In the endlessly "nuanced" world of international diplomacy, few things are more unwelcome than the unvarnished truth, as President Bush has discovered ever since he first labeled Iraq, Iran and North Korea an "axis of evil."
Critics denounce the phrase as "simplistic." Some simply see no evil, ignoring the fact that all three countries are ruled by repressive totalitarian regimes hostile to the United States - ones that seek nuclear, chemical and biological weapons and the missiles to deliver them. All three also have a long record of supporting terrorism.
This dangerous combination of terrorist regimes building weapons of mass destruction is a prospect that no American president can afford to take lightly in a post-Sept. 11, 2001 world.
Other critics see no axis, glossing over the close military cooperation between North Korea and Iran - which has purchased North Korean missiles and mini-submarines - and the looser cooperation between North Korea and Iraq, which is suspected of buying tunneling equipment and exchanging missile technology with Pyongyang.
True, Iran and Iraq once fought a bloody war, but both now seek to drive American influence from the Middle East. Both have given sanctuary to al-Qaeda terrorists who fled from Afghanistan. They are united by their hostility to the United States, as Germany and Japan once were. Those two members of the original Axis distrusted one another, but they found enough in common to fight against the United States during World War II.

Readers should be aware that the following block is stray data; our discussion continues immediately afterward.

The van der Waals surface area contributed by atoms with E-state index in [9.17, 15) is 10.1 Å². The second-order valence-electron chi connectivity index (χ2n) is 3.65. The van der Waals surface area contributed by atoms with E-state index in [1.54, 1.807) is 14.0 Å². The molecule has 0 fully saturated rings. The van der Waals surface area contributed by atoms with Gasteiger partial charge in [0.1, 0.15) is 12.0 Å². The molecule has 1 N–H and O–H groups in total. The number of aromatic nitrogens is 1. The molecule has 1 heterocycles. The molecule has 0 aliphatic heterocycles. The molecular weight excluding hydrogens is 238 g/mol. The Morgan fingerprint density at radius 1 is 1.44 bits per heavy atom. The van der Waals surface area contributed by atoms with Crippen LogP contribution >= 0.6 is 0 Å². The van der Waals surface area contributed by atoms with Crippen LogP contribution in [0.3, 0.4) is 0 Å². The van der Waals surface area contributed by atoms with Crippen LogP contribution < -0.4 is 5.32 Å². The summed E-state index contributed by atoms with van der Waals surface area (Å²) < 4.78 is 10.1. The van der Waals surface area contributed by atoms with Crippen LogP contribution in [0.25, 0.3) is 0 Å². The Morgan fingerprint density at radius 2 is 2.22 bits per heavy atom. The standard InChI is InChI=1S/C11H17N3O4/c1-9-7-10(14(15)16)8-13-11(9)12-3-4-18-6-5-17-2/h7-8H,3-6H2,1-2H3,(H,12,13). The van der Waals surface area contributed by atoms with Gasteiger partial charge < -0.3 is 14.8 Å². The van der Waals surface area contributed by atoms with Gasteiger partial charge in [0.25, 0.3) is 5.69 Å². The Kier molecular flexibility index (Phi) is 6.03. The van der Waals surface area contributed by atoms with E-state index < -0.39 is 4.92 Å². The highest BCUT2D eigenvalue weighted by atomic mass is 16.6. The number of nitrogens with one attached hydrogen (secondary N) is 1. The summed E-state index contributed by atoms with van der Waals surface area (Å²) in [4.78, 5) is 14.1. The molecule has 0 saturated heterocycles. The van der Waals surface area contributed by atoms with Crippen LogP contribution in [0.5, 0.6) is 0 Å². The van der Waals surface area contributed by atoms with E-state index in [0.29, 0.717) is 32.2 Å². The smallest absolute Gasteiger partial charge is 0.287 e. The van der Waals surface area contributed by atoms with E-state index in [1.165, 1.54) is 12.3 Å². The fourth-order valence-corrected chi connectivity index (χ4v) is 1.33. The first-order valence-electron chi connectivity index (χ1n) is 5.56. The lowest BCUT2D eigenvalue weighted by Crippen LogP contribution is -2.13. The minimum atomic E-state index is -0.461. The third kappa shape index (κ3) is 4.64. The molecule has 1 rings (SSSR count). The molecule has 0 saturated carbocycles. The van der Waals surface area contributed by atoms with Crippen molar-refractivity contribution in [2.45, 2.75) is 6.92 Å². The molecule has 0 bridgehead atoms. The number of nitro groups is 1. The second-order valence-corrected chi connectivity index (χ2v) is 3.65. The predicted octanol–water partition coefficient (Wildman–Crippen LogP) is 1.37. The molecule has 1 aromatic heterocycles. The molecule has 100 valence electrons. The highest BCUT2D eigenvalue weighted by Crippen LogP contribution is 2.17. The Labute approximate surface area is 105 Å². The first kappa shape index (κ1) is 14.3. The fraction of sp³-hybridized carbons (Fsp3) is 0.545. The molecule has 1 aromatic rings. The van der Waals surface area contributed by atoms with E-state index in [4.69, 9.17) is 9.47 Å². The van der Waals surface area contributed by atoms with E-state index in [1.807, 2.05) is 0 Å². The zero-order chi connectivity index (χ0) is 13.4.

After eight years of the Clinton administration's dissembling and feckless attempts to come to terms with the three dictatorships, Bush's blunt honesty is refreshing and long overdue. The first step in addressing a problem is to define it. We cannot win the war on terrorism as long as these regimes remain in power, building the ultimate terrorist weapons.
Yes, Bush's rhetoric is provocative. The truth can be provocative, and often it hurts. But the president used the phrase "axis of evil" in last year's State of the Union speech to alert Americans to impending dangers, not to suggest a one-size-fits-all foreign policy. Since then, the Bush administration has worked to craft policies that are individually tailored to address the discrete threats posed by the three regimes.
Ronald Reagan also was criticized for being provocative when he called the Soviet Union an "evil empire." But post-communist leaders of the former Soviet bloc later praised his language, noting that it heartened opposition forces.
In the not-so-distant future, you can bet that free Iraqis, Iranians and Koreans will praise Bush's speech - if the United States helps to liberate them from the axis of evil.
James A. Phillips is a research fellow for Middle Eastern affairs at the Washington-based Heritage Foundation.
First appeared on USA Today